Native Village
Youth and Education news

Volume 2, January 2012

Native American Nurses Graduate Benefis
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Condensed by Native Village

Montana: Reservations in rural Montana often have a tough time staffing their health clinics.

"Itís very, very hard to recruit to these remote areas," said Charles Headdress, the Native American Board Chairman.

In places such as Fort Peck and Browning, nurse vacancy rates are the highest in the nation. This forces sick or injured patients to drive hours to places like Benefis hospital in Great Falls.

"Say they have a traumatic head injury and need rehabilitation services," Headdress said. "They have to travel up to 300 miles to get those services."

And when Indian Health Services do hire, many nurses aren't prepared to handle the high-pressure environment.  Everything from sore throats to severe traumas will walk through their doors.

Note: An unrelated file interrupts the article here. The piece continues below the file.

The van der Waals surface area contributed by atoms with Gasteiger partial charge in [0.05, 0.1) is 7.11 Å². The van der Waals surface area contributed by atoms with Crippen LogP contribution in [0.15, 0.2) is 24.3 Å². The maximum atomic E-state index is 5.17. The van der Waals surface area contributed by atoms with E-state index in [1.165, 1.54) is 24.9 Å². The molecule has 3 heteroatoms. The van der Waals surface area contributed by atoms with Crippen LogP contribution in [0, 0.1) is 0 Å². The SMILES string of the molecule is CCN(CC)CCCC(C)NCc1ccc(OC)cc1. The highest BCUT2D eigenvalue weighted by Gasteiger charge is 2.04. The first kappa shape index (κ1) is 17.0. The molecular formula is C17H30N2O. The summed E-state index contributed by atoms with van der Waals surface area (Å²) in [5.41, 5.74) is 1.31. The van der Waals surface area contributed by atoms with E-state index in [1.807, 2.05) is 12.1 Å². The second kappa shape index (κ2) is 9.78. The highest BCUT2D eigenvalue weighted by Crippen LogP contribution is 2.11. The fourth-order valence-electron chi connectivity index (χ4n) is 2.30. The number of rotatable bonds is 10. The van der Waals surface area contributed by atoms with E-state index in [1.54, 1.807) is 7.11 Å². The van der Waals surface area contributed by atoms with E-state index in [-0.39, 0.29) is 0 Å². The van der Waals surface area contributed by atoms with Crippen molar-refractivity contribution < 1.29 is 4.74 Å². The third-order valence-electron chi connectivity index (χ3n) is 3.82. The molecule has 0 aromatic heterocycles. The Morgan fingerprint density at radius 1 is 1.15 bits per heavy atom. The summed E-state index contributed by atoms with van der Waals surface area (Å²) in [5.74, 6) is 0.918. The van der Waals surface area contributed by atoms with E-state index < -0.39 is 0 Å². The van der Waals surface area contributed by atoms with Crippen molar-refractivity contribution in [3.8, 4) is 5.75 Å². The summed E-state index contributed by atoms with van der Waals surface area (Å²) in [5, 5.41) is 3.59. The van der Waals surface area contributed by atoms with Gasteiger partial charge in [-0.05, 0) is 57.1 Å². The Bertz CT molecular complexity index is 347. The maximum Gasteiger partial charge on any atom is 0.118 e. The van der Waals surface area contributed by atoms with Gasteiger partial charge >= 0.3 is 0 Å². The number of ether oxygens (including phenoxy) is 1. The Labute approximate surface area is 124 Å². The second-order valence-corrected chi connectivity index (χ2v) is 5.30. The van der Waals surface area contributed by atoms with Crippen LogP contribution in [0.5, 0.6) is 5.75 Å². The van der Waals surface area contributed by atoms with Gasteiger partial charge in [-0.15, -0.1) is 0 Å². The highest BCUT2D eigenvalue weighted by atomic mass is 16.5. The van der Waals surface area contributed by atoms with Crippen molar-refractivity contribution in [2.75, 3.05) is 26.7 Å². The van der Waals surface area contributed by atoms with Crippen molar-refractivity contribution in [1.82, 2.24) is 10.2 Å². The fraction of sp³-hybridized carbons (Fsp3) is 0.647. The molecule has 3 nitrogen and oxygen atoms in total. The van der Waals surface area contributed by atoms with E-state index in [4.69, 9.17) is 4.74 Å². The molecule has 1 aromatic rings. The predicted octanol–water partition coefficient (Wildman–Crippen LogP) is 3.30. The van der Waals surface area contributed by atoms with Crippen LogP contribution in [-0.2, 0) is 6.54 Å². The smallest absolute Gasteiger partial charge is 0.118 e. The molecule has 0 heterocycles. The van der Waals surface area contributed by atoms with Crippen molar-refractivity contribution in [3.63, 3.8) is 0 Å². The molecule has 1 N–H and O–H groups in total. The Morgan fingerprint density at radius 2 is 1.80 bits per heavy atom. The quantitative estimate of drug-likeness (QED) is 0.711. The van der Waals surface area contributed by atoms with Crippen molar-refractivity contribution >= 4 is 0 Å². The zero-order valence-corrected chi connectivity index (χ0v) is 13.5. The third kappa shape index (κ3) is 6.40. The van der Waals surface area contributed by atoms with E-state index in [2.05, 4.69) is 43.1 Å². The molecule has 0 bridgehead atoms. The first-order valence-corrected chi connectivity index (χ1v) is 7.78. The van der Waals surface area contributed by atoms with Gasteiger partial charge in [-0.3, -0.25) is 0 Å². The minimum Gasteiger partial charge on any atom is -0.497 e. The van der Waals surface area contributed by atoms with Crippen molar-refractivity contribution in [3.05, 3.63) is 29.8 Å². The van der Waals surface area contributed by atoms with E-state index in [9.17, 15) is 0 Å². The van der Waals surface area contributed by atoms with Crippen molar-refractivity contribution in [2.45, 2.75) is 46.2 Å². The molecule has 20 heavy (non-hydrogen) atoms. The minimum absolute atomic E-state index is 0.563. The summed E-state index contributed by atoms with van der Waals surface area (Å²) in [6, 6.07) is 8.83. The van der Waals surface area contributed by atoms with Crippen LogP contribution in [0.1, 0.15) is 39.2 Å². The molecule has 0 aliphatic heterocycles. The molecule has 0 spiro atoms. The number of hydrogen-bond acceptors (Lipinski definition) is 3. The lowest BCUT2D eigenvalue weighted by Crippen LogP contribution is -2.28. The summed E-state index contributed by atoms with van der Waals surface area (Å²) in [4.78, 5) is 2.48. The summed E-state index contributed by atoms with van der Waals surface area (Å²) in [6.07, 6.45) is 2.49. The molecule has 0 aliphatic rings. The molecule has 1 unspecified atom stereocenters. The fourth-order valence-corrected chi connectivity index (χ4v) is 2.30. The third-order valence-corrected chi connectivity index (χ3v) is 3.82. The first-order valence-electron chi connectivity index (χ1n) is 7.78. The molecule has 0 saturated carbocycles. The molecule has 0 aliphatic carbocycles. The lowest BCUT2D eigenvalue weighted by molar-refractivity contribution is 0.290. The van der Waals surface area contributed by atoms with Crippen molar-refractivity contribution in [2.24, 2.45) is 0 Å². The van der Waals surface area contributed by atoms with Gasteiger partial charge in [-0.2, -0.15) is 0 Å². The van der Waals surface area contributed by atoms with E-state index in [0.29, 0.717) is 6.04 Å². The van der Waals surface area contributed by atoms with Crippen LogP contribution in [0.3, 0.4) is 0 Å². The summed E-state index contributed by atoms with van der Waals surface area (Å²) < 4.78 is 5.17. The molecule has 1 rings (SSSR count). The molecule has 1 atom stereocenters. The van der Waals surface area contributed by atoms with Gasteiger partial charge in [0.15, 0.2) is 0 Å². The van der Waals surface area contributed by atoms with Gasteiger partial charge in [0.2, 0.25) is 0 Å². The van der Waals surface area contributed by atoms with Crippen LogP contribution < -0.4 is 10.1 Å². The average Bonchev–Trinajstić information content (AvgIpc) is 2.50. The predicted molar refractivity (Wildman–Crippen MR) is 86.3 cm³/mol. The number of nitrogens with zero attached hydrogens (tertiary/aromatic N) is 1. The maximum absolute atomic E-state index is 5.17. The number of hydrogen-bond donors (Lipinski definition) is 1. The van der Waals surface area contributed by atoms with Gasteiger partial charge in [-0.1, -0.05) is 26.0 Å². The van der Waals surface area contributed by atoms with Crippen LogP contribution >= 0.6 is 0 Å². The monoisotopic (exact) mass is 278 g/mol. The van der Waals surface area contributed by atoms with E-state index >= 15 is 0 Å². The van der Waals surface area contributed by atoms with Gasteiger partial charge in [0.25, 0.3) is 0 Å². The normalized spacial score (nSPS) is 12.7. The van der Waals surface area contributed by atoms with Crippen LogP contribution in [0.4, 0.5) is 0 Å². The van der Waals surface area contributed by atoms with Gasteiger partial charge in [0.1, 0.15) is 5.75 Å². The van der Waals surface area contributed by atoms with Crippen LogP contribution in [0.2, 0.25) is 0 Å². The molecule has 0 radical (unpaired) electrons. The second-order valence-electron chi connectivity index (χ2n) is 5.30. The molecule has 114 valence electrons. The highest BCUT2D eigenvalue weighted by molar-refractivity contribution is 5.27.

"You have to be ready to handle whatever rolls up to the door," said Jan Leishman-Donahue, the Native American Nurse Internship Director.

Benefis Health System is helping reverse the poor health options in Indian County by offering an intensive 11-month internship for native nurses. Recently, they celebrated their first two graduates: Heather Schildt (Blackfeet), and Jacinta Yellowmule-King, (Crow).

"This program really gives us the opportunity to learn more and be confident," Schildts said.

Heather and Jacinta spent a year training for all kinds of situations: emergency, labor and delivery, cardiac care, and more.

"These two young ladies represent a new type of warrior for our reservations, and they're going to go forward and help our people get well," Headdress said.

The two women are taking their newly acquired knowledge back home to patients who desperately need them.

"With the experience here I'm able to make sure I give the best care I possibly can with my experience here at Benefis," Schildt said.

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